The tragic death of a 31-year-old factory worker in Zhengzhou, China, has once again drawn attention toward the working conditions at Foxconn — the world’s biggest Apple iPhone manufacturing factory — that witnessed a series of similar incidents in previous years.
China Labor Watch, a U.S.-based nonprofit that advocates for workers' rights and supports the Chinese labor movement, identified the employee as Li Ming. He jumped from a 12-story window of the building and although the reason behind his death remains unclear, his colleagues reportedly told the local media Li was upset about not being able to obtain a “referral fee” from the employer.
Li was a dispatch worker and had been working at the company for two months. He used to live in factory dormitories, according to his father.
Foxconn is the single largest employer in mainland China with a workforce of 1.3 million people, of which at least 300,000 people assemble iPhone. While being China’s biggest electronic manufacturer, the company has been inundated with allegations of abuse and rights violations allegations — including a 2010 complaint linking a wave of suicides and suicide attempts to the “sweat shop” conditions in the factory.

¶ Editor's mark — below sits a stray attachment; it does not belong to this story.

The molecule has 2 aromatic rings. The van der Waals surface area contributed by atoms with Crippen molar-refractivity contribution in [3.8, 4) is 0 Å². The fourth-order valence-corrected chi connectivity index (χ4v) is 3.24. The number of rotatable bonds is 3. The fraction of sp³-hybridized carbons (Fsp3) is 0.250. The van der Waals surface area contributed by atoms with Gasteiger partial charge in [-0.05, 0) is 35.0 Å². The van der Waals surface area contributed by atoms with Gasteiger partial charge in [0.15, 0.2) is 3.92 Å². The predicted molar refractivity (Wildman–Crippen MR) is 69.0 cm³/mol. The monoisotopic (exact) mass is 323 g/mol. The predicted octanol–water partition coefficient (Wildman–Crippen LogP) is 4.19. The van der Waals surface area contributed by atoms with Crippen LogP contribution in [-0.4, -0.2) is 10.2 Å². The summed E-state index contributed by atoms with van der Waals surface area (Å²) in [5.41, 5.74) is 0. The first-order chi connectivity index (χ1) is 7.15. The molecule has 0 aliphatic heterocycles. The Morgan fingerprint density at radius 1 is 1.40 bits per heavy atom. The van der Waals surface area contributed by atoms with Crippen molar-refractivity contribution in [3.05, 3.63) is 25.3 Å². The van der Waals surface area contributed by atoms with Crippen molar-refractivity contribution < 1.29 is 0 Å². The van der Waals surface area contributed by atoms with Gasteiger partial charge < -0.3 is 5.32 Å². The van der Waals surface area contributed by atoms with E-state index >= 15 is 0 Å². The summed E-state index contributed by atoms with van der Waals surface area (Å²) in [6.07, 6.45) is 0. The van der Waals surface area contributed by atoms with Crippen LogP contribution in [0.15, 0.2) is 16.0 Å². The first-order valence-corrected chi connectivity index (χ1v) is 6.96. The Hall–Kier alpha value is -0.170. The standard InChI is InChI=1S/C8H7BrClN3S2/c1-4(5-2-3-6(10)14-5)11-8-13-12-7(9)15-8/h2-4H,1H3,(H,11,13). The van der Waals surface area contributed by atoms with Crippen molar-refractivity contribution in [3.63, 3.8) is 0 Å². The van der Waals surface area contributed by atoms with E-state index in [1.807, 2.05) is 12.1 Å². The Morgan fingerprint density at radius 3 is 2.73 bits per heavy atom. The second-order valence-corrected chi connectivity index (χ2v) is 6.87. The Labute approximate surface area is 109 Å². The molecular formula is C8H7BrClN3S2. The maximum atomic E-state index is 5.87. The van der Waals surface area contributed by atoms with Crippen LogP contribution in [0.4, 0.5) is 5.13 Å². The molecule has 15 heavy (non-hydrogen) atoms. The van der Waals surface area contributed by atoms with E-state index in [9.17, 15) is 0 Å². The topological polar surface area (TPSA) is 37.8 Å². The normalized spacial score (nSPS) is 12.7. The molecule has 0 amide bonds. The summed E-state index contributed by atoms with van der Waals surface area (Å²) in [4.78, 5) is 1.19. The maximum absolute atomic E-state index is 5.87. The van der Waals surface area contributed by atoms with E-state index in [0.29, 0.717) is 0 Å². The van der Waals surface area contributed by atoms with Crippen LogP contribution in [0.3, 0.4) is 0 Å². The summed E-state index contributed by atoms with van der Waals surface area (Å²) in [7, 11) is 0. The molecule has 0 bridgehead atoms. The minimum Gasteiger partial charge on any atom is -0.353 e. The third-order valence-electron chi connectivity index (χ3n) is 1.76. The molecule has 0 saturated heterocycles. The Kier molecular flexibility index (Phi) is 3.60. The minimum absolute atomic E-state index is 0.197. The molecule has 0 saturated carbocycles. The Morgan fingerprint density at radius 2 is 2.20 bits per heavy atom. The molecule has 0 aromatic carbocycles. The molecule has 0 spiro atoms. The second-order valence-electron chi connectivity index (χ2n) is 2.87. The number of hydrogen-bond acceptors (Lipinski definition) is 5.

At the time, late Apple CEO Steve Jobs denied the claims.
“We are on top of this… Foxconn is not a sweatshop,” he said. “It's a factory — but my gosh, they have restaurants and movie theaters... but it's a factory. But they've had some suicides and attempted suicides — and they have 400,000 people there. The rate is under what the U.S. rate is, but it's still troubling.”
In 2009, Sun Danyong, a 25-year-old communications department worker at Foxconn, committed suicide after security guards allegedly beat him up for losing a prototype iPhone.
In 2010, there were 18 reported suicide attempts and 14 confirmed deaths linked to the company, whereas the officials had to talk down 20 more workers. It was the same year iPhone 4 was released.
In 2011 Foxconn had to erect safety nets around its Shenzhen factory buildings to prevent suicidal jumps. However, at least 4 employees still died by throwing themselves from buildings.
In 2012, 150 workers gathered on a rooftop in Wuhan, in the central Hubei province, to protest horrible working conditions and threatened to jump. In June, a 23-year-old man threw himself from a building.
The following year, a 24-year-old man and a 23-year-old woman threw themselves from a Foxconn factory building.
In 2016, a 31-year old night shift worker at Foxconn jumped from a building. The next year, about seven or eight workers gathered on a rooftop and threatened to jump unless they were paid the wages they were due.
Long work hours, immense stress, harsh working conditions, unfair fines and low wages are among the most notable reasons behind such attempts.
Thumbnail/Banner: Reuters, Bobby Yip